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Gearing up for Game 6 at Fenway

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BOSTON — Your first baseball experiences inevitably shape your tastes. My first baseball experiences were in the late 70s and early 80s so I like lower scoring games. And I’m more tolerant of pullover jerseys than many people are. The first ballpark I ever went to — and I went there a lot — was Tiger Stadium.  So, when it comes to ballparks, my tastes skew old too.

I love the intimacy of the old places. I love the smell. I love that they fit rather nicely in the neighborhood as if they have always been there because, for all practical purposes, they have always been there. I know there are 50 things or more that are made more difficult or more inconvenient in places like Tiger Stadium used to be, but I don’t care. It’s just a personal — a deeply personal — preference. Today is the first time I’ve ever been to Fenway Park as a fan or as a writer. And while we’re still a couple of hours from game time, I don’t think it’s too early to say that it has immediately become one of my favorites.

In an age where ballparks tend to be the focal point of the neighborhoods — and I use that term loosely — in which they sit, and in an era when ballparks skew toward the gigantic, Fenway’s modesty in those regards are almost shocking. Indeed, it sort of snuck up on me as I walked toward it. It’s quite different after all of the people show up and walk all up and down Landsdowne Street and Yawkey Way before game time, but several hours earlier it’s a quiet, human-scaled place that just belongs where it does. It does not insist upon itself and draw attention to itself as so many ballparks do. It just is.

I got my credentials and set down my stuff and then walked around a bit. Here’s some of the stuff I saw.

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The Red Sox have essentially leased Yawkey Way and Landsdowne Street next to the ballpark for about a decade, allowing them to shut them down to traffic and set up all manner of revenue-generating attractions. It’s hard to imagine that it’s only been that long and harder to imagine what it’d be like if they didn’t. The Cubs are trying to do this with Sheffield and Waveland around Wrigley. The biggest thing teams trade off with these human-scale, neighborhood-appropriate parks are big revenue and excitement-generating promenades. Letting them have the nearby streets on game days — streets that locals avoid on game days anyway — seems like a no-brainer. Even if it did take close to 100 years to figure out.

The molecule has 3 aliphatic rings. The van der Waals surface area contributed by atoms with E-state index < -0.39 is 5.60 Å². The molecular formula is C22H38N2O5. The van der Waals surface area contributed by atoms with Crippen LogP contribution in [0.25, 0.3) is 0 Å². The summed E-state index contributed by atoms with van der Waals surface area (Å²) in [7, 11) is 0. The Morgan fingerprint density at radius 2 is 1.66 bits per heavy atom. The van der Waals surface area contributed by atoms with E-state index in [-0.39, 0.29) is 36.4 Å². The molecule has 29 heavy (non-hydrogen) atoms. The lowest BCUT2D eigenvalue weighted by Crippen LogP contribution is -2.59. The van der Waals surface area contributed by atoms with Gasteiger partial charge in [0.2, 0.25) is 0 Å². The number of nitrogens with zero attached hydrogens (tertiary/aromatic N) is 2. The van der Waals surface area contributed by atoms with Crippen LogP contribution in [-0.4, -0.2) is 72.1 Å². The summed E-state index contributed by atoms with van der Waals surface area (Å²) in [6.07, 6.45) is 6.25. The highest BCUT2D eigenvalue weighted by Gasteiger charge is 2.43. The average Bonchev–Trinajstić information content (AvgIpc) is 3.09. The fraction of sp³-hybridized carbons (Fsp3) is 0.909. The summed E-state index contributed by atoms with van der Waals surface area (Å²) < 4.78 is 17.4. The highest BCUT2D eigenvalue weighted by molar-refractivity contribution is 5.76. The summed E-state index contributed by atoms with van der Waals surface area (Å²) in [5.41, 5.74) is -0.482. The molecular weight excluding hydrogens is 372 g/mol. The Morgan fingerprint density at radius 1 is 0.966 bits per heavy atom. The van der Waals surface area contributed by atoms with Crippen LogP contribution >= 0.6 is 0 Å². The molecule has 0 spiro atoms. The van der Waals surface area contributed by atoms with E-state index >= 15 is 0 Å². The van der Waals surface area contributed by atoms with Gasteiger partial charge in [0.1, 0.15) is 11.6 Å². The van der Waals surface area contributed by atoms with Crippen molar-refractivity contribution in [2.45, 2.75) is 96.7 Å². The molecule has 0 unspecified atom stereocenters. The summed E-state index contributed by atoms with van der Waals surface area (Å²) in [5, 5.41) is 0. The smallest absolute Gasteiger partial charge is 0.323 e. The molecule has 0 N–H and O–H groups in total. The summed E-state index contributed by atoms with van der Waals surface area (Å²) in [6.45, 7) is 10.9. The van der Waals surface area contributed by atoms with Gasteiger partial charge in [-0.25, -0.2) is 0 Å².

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Of course, open promenades do attract, um, interesting people. I’m not sure what’s scarier: Jonny Gomes actually having an army or this guy being one of the soldiers. For what it’s worth, minutes before I took this picture John Farrell announced that Gomes would be in the lineup. I told the General here about that and he said “hot damn!”

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I really would love a picture of the guy with the “I need tickets” sign here, but he wouldn’t let me take one. The conversation started out amicably enough. I went up to him and said “how much you willing to pay?” He said “whaddaya got?” I thought I should identify myself as media before I got him on record with some tale of desperation. When I did he rolled his eyes and said “forget it, not talking to you.” As I walked away he said “I’ve had more reporters come up to me than people with tickets!” He was disgusted, it seems. Can’t say as I blame him.

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I don’t know if this door to the ballpark on Yawkey Way has always been there, if it’s a reproduction of one that had been there or if it’s some kind of nostalgic homage that came along as the park was renovated. I don’t know if that’s the door John Henry and Ben Cherington use when they walk into work each day or if it’s just a useless old totem. And I don’t care. All I know is that I love it.

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This is me trying to convey a sense of the scale. Team offices are just a few stories right above the sidewalk. It’s the opposite of the suburban office park feel so many more modern ballparks have.

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Effort at scale of a different kind. I’m standing next to the park as I take this. That’s the famous Citgo sign you can see over the Green Monster. The one that, if you’ve only seen games on TV, you’d think was right over the fence. When I was a kid and I’d watch SportsCenter highlights I always expected to see a guy hit a home run into it Roy Hobbs-style. Unfortunately, it’s really far away, There’s a freeway and train tracks and a city block between it and Fenway.

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Speaking of famous.  If John Lackey wins Game 6 tonight, I hope he and John Lester run across the street to this place and hold a personal champagne, chicken and beer celebration.